People who own and let out holiday homes in Europe have been handed a 12-month window to reclaim tax potentially worth tens of thousands of pounds.
Anyone who has paid capital gains tax on a sale of a European property, or who has failed to cover their costs when letting out the property to holidaymakers, could now receive a rebate on tax paid in the past five years.
The tax break is an attempt by the government to bring the rules for European holiday homes into line with those for second homes in the UK. Owners of holiday lets in the UK can offset losses incurred on letting the property against their other income to reduce their tax bill. They are also able to take advantage of additional reliefs to minimise capital gains tax on any profit from a sale. These benefits had not been available on second homes outside the UK but the discrepancy has been viewed as a contravention to European law.
The government is planning to remove the tax benefits on all holiday homes – including those in the UK – next year. Until then, however, it has extended the benefits to owners of properties abroad and allowed them to claim retrospectively.
“This is good news for people with overseas property, who will be able to take advantage of the relief for a short time,” said Leonie Kerswill, partner at PricewaterhouseCoopers. “But it is bad news for people who have UK property as they have only got the relief for another year.”
There are two main instances in which property owners can qualify for a rebate.
The first is if the income they have received from letting the property has not covered related costs, such as mortgage payments, bills, insurance and fees, in one or all of the past five years.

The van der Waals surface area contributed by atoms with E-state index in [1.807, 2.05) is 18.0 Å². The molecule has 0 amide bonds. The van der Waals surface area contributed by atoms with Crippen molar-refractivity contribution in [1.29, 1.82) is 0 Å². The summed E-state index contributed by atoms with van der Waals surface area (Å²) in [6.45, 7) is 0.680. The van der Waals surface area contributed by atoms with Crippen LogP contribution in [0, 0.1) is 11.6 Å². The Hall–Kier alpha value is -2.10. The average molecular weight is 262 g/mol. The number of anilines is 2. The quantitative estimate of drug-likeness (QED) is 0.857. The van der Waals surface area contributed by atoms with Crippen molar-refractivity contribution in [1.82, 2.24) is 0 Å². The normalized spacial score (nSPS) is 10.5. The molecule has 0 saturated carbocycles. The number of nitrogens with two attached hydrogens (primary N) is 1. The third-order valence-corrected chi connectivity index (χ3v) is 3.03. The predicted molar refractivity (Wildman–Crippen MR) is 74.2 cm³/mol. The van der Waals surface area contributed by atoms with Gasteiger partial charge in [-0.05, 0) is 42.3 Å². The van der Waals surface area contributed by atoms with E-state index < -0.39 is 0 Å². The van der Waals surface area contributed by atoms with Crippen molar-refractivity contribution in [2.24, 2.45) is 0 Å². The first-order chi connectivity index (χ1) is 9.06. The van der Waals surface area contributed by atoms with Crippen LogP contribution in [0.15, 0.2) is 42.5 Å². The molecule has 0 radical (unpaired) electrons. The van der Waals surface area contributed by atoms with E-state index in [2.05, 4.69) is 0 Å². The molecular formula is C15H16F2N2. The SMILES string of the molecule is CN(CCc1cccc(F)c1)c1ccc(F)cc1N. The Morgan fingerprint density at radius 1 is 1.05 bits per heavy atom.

If this is the case, the owner may now be able to offset their losses against income tax they have already paid and receive a rebate. For example, someone who has had to pay out £5,000 more than the rental income they received in each of the past five years could offset £25,000 against income tax. A higher rate taxpayer could expect a rebate of £10,000 – 40 per cent of £25,000.
The second is if owners have paid capital gains tax on a European property in the past five years. They could be entitled to additional “taper” relief, which could substantially reduce the amount of tax they should have paid.
Conti Financial Services, which provides overseas mortgages, said someone who made a £100,000 profit on a £200,000 property might have paid capital gains
tax of around £30,000. This person may now be able
to include further tax reliefs, which could reduce the
CGT liability to as little as £2,000 – and mean a rebate of £28,000.
“Anyone who thinks they could be eligible for these tax breaks should act quickly,” said Michael Axelrod, commercial director at Conti. “This is an opportunity limited to the current tax year and it would be a great shame to miss out on a valuable windfall.”